Blog by Deb De Santis, President and CEO of CSH
Tom knew that he couldn’t go back to being in jail or homeless. He’d struggled with homelessness and drugs and committed minor crimes to support his addiction. Tom’s last conviction led him to take a serious look at his life. He asked his probation officer for help and found a home through a local program backed by CSH. Tom moved into his new supportive housing apartment and in a short period of time made great strides. He now facilitates county drug court orientations and is employed as the caretaker of his apartment building. Tom is only one of thousands behind the data that demonstrate stable housing can make the difference between success and a cycle of despair for those we can divert from incarceration and those leaving it.
Throughout history, data has galvanized actions that have led to meaningful change. A new initiative from the White House, Data-Driven Justice, will capitalize on that power in order to advance approaches proven to reduce unnecessary incarcerations and avoidable recidivism while improving public safety.
Data-Driven Justice is being launched with a bipartisan coalition of sixty-seven city, county, and state governments committed to using data-driven strategies to divert low-level offenders with mental illness out of the criminal-justice system so they no longer stay in jail simply because they cannot afford a bond. The initiative will focus on efforts that measurably reduce jail populations, help stabilize individuals and families, better serve communities, and often save money in the process.
CSH is proud to be part of Data-Driven Justice. Responding to a White House Call to Action, CSH will assist communities that commit to this effort in designing and implementing housing and support services interventions to divert people from entering jail and pave the way for the successful reintegration of those leaving incarceration. CSH will provide training on key challenges and solutions, offer our expertise in data analysis and reentry, and provide programmatic advice to help communities improve outcomes for those looking for a fresh start.
Through our Frequent User Systems Engagement (FUSE), CSH has years of experience designing, implementing, and evaluating the most effective evidence-based models that enhance chances for successful diversion, reentry and reintegration.
FUSE supportive housing is for individuals with chronic medical or behavioral health challenges who cycle between jails, shelters, and other crisis systems of care. The idea behind FUSE is simple: Give the person diverted from jail or exiting a criminal justice facility a real “second chance” to move forward and become self-sufficient by bolstering their stability and access to the housing, medical, mental health, job training and substance use help they need. Because if we don’t, we’re likely dooming them to a second sentence of a life in poverty, increasing their risks of homelessness, incarceration or recidivism and jeopardizing the public safety of everyone.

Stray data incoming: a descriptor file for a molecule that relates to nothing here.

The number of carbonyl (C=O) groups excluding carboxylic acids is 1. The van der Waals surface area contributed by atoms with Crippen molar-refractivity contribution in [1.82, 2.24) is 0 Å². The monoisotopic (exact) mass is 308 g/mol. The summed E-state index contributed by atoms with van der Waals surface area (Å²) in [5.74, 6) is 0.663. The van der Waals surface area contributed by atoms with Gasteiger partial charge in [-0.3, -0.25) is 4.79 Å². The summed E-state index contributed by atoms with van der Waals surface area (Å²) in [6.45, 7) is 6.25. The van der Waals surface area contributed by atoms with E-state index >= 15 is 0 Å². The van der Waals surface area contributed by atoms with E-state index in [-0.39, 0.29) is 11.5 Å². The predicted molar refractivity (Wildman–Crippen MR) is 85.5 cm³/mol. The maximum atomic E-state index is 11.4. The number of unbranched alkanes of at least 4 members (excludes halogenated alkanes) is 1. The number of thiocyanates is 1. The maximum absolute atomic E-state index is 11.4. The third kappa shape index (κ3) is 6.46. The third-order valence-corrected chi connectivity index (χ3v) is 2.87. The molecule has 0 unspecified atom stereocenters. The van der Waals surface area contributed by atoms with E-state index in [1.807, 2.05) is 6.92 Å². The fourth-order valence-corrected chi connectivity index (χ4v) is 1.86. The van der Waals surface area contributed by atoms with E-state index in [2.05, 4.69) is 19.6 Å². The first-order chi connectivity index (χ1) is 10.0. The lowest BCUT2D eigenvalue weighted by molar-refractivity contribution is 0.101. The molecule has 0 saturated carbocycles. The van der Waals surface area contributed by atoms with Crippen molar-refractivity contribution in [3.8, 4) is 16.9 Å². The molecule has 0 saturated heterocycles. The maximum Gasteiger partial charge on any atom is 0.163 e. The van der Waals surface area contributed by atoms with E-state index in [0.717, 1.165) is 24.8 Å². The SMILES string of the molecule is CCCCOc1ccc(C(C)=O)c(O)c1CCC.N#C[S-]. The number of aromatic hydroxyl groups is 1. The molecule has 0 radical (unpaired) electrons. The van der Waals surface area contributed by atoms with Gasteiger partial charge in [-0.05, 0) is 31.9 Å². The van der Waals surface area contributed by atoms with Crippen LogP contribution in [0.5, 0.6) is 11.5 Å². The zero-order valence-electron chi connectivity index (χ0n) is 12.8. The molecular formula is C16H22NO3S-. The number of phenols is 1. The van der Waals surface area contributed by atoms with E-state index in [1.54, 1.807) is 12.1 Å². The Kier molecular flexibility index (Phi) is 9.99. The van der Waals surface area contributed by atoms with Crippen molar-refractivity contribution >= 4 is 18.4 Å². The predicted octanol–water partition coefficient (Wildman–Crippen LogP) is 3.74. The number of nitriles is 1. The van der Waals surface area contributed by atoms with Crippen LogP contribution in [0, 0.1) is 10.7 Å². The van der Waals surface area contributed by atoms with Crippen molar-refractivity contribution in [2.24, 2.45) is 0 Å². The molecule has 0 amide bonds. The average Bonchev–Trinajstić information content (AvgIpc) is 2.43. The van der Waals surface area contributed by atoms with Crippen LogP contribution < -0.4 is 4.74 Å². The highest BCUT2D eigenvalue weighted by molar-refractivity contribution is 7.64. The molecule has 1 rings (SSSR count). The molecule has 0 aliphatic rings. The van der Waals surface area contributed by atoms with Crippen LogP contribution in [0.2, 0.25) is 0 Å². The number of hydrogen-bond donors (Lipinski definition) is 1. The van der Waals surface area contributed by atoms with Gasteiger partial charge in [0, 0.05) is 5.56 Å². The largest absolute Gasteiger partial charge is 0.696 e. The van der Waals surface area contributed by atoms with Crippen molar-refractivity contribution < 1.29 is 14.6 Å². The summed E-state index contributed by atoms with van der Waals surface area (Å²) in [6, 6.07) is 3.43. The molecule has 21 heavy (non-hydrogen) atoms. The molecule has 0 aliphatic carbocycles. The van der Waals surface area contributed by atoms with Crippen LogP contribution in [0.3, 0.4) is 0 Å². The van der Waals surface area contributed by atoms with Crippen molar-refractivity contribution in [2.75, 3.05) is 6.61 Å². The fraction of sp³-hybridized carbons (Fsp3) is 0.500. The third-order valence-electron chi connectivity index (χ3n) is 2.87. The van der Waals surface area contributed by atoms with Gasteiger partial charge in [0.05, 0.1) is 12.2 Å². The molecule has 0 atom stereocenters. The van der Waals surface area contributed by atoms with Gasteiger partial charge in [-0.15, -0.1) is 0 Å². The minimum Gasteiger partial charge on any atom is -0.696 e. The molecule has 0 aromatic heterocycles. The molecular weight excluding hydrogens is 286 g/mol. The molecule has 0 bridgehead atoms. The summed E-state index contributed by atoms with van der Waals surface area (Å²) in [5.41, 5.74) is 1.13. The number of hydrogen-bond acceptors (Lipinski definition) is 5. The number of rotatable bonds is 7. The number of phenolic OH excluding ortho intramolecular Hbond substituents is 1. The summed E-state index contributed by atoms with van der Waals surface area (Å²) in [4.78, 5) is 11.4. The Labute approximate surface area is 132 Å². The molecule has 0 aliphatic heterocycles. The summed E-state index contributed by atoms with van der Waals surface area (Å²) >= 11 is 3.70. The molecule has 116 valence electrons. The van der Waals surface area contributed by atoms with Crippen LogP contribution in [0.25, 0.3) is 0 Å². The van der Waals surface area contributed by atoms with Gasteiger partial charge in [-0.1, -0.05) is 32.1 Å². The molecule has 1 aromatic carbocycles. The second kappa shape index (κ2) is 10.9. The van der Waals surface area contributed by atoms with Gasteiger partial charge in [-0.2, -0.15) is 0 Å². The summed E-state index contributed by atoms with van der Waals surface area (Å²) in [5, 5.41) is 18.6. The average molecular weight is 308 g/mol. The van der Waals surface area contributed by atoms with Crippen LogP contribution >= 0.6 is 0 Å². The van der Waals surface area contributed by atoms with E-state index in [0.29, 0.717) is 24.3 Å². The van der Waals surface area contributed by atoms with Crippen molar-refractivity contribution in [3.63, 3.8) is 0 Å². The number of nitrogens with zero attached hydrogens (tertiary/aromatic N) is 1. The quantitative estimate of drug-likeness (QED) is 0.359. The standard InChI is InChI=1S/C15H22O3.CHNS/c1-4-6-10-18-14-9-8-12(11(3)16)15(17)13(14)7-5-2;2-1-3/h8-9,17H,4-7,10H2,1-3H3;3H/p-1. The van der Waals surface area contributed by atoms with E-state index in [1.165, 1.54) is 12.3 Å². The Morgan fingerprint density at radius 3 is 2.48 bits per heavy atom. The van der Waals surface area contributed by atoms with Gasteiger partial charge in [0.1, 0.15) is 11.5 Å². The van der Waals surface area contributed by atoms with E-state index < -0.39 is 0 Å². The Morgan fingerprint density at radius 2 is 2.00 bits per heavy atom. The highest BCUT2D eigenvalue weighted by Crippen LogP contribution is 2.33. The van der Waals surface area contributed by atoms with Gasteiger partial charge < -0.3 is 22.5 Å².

FUSE changes this trajectory and offers a better path and outcomes. And since FUSE is an early intervention that follows through on services, data is showing us that participants demonstrate fewer jail days and shelter stays, and there are public cost savings.
FUSE is making its mark across the country. The Connecticut Collaborative on Re-Entry Program (CCR), for example, is a FUSE supportive housing initiative that uses data-driven targeting to identify and serve a set of individuals in Connecticut that repeatedly cycle in and out of the homeless services and correction systems. A few years ago, Mecklenburg County Community Support Services (CSS) leadership was researching effective jail diversion models that would reduce recidivism and save public dollars, and discovered CSH’s FUSE. The county has received national recognition for its MeckFUSE effort.
As we have seen first-hand through FUSE, it has become increasingly important to have accurate, reliable data to help guide us in developing the strongest solutions for ensuring men and women diverting from and also exiting the criminal justice system have access to the services that will help them succeed in their communities.
At its core, data matters because it not only measures progress, it provides direction. Accurate reporting allows us to see where successful policy or programmatic interventions, such as FUSE, are taking root so that we can replicate those successes. In addition, it quantifies the depth and magnitude of persistent gaps to progress and the work that remains to be done.
The drive to follow the data has been years in the making, and building on that progress, the message is clear: We must shift toward data and metrics to find out what works and then encourage replication of programs that are clearly making a difference in our communities.